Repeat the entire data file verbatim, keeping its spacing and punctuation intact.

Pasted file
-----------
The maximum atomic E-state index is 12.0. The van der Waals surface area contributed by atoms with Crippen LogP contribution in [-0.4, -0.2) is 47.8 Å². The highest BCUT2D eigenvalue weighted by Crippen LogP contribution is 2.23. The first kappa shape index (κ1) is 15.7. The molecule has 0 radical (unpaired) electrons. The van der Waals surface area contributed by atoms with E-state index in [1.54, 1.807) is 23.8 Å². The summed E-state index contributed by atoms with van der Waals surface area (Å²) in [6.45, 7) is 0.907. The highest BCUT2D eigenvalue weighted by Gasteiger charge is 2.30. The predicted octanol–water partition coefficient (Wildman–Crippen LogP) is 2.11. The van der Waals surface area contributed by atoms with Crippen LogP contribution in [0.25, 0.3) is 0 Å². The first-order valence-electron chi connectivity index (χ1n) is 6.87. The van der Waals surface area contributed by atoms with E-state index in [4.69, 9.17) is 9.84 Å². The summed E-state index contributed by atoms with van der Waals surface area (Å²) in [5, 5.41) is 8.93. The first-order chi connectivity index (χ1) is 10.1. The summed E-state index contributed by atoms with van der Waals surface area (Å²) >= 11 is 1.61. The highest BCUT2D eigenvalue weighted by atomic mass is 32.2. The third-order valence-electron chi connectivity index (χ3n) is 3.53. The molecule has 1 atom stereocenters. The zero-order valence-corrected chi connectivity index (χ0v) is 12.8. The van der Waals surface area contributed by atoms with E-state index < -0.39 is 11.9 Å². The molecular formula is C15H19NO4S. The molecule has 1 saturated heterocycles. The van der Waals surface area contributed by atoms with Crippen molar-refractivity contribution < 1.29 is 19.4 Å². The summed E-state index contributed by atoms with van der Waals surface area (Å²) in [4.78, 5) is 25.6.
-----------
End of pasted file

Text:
The maximum atomic E-state index is 12.0. The van der Waals surface area contributed by atoms with Crippen LogP contribution in [-0.4, -0.2) is 47.8 Å². The highest BCUT2D eigenvalue weighted by Crippen LogP contribution is 2.23. The first kappa shape index (κ1) is 15.7. The molecule has 0 radical (unpaired) electrons. The van der Waals surface area contributed by atoms with E-state index in [1.54, 1.807) is 23.8 Å². The summed E-state index contributed by atoms with van der Waals surface area (Å²) in [6.45, 7) is 0.907. The highest BCUT2D eigenvalue weighted by Gasteiger charge is 2.30. The predicted octanol–water partition coefficient (Wildman–Crippen LogP) is 2.11. The van der Waals surface area contributed by atoms with Crippen LogP contribution in [0.25, 0.3) is 0 Å². The first-order valence-electron chi connectivity index (χ1n) is 6.87. The van der Waals surface area contributed by atoms with E-state index in [4.69, 9.17) is 9.84 Å². The summed E-state index contributed by atoms with van der Waals surface area (Å²) in [5, 5.41) is 8.93. The first-order chi connectivity index (χ1) is 10.1. The summed E-state index contributed by atoms with van der Waals surface area (Å²) >= 11 is 1.61. The highest BCUT2D eigenvalue weighted by atomic mass is 32.2. The third-order valence-electron chi connectivity index (χ3n) is 3.53. The molecule has 1 atom stereocenters. The zero-order valence-corrected chi connectivity index (χ0v) is 12.8. The van der Waals surface area contributed by atoms with E-state index < -0.39 is 11.9 Å². The molecular formula is C15H19NO4S. The molecule has 1 saturated heterocycles. The van der Waals surface area contributed by atoms with Crippen molar-refractivity contribution < 1.29 is 19.4 Å². The summed E-state index contributed by atoms with van der Waals surface area (Å²) in [4.78, 5) is 25.6.